Since 1700, at least 41 volcanoes in Alaska have erupted, some of these as many as 25 times. The Alaska Peninsula, Kodiak Island, Kenai Peninsula, and Cook Inlet areas are the most likely to be covered with volcanic ash, which is actually pulverized rock from the volcanic explosion. Click here to locate Alaska volcanoes.

Heavy ashfall may reduce sunlight, causing a sudden demand and possible brownouts of electrical power. Ash can clog watercourses, sewage plants, and various kinds of machinery. A one-inch layer of ash weights ten pounds per square foot, and fine ash is extremely slippery, hampering both driving and walking. Ash can also damage the lungs of small infants, the very old and infirm, or those already suffering from respiratory illnesses.

Plan for a Volcanic Eruption

Develop a Family Disaster Plan. Please visit the Preparedness Section of our website for general family planning information. Develop a volcano-specific plan. While volcanoes are located in other areas, ash may be carried some distance away during an explosive eruption. Contact the Municipality of Anchorage Office of Emergency Management, American Red Cross of Alaska, or Alaska Volcano Observatory
Assemble a Disaster Supplies Kit
Please see the Preparedness Section "Your Family Disaster Supplies Kit" for general supplies information. Volcanic eruption-specific supplies should include the following:
  • A pair of goggles and throw-away breathing mask for each member of the household.
  • Disaster Supplies Kit basics.
  • "Evacuation Supply Kit"

What to Do During a Volcanic Eruption

    Be prepared for the hazards that can accompany volcanic eruptions and know how to respond to reduce risk. Hazards include the following:

  • Mudflows and flash floods
  • Landslides and rockfalls
  • Earthquakes
  • Ashfall and acid rain
  • Follow the evacuation order issued by authorities and put your "Family Disaster Plan" into action. Although it may seem safe to stay at home and wait out an eruption, if you are in a hazardous zone, doing so could be very dangerous. The advice of local authorities is your best advice for staying safe.
  • Avoid areas downwind and river valleys downstream of the volcano. Debris and ash will be carried by wind and gravity. Stay in areas where you will not be further exposed to volcanic eruption hazards.

    If caught indoors, stay indoors and:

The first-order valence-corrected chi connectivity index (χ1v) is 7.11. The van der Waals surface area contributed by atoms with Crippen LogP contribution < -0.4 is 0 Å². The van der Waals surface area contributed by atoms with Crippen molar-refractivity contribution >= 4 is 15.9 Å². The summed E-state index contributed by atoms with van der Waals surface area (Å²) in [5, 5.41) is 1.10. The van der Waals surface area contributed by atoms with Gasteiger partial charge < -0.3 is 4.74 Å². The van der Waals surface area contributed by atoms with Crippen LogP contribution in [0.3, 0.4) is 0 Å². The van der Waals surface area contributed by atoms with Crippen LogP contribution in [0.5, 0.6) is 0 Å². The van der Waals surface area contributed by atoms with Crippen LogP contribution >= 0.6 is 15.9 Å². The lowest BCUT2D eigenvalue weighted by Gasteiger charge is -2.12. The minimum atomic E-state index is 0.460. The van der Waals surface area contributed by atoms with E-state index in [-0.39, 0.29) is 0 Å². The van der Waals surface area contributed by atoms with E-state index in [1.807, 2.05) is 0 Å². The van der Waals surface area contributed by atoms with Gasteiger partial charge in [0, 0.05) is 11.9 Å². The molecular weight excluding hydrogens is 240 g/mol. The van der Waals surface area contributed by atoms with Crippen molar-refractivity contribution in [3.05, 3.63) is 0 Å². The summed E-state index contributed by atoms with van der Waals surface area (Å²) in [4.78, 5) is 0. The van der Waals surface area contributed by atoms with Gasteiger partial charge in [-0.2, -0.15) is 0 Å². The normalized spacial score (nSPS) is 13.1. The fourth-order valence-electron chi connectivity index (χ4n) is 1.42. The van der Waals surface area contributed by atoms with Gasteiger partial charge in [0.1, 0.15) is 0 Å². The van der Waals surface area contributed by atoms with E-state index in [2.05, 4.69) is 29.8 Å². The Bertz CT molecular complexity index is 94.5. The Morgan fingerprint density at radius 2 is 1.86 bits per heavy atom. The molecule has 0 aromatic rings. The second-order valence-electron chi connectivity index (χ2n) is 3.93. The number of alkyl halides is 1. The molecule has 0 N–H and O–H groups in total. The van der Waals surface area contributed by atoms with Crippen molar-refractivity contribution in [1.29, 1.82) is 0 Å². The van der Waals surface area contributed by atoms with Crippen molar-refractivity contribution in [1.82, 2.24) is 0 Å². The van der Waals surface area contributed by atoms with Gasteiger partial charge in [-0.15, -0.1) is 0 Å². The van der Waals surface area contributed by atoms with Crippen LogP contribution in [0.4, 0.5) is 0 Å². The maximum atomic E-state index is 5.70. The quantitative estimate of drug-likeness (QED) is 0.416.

• Close all windows, doors, and dampers to keep volcanic ash from entering.
  • Put all machinery inside a garage or barn to protect it from volcanic ash. If buildings are not available, cover machinery with large tarps.
  • Bring animals and livestock into closed shelters to protect them from breathing volcanic ash.

    If trapped outdoors:

  • Seek shelter indoors. Your safest place is indoors, away from various hazards.
  • If caught in a rockfall, roll into a ball to protect your head and neck. This will provide the best protection for your body. Your head and neck are more easily injured than other parts of your body.
  • If caught near a stream, be aware of mudflows, especially if you hear the roar of an approaching mudflow. Mudflows often accompany volcanic eruptions. Move quickly out of the path.
  • Stay out of an area defined as a "restricted zone" by government officials. Effects of a volcanic eruption can be experienced many miles from a volcano. Mudflows and flash flooding, wildland fires, and even deadly hot ashflow can reach you even if you cannot see the volcano during an eruption.
  • Avoid river valleys and low-lying areas. Trying to watch an erupting volcano up close is a deadly idea.
  • Listen to a portable, battery-operated radio or turn on the television for updated emergency information and instructions. If the electricity is out, a battery-operated radio may be your main source of information. Local radio and local officials provide the most appropriate advice for your particular situation.

How to Protect Yourself During Ashfall

    Volcanic ash is actually fine, glassy fragments and particles that can cause severe injury to breathing passages, eyes, and open wounds, and irritation to skin.

  • Wear long-sleeved shirts and long pants.
  • Use goggles to protect your eyes.
  • Wear eyeglasses instead of contact lenses.
  • Use a dust mask or hold a damp cloth over your face to help breathing.
  • Keep car or truck engines off.

What to Do After a Volcanic Eruption

  • Help a neighbor who may require special assistance - infants, elderly people, and people with disabilities. Elderly people and people with disabilities may require additional assistance. People who care for them or who have large families may need additional assistance in emergency situations.
  • If possible, stay away from volcanic ashfall areas. The fine, glassy particles of volcanic ash can increase the health risk to children and people with existing respiratory conditions such as asthma, chronic bronchitis, or emphysema. Stay indoors, wear face masks designed to protect against lung damage from small particles, use eyeglasses instead of contacts, and protective goggles to protect eyes.
  • Clear roofs of ashfall. Ashfall is very heavy and can cause buildings to collapse, especially if made wet by rainfall. Exercise great caution when working on a roof.
  • Avoid driving in heavy ashfall. Driving will stir up volcanic ash that can clog engines and stall vehicles. Moving parts can be damaged from abrasion, including bearings, brakes, and transmissions.
  • If you have a respiratory ailment, avoid contact with any amount of ash. Stay indoors until local health officials advise it is safe to go outside. Volcanic ash can cause great damage to breathing passages and the respiratory system.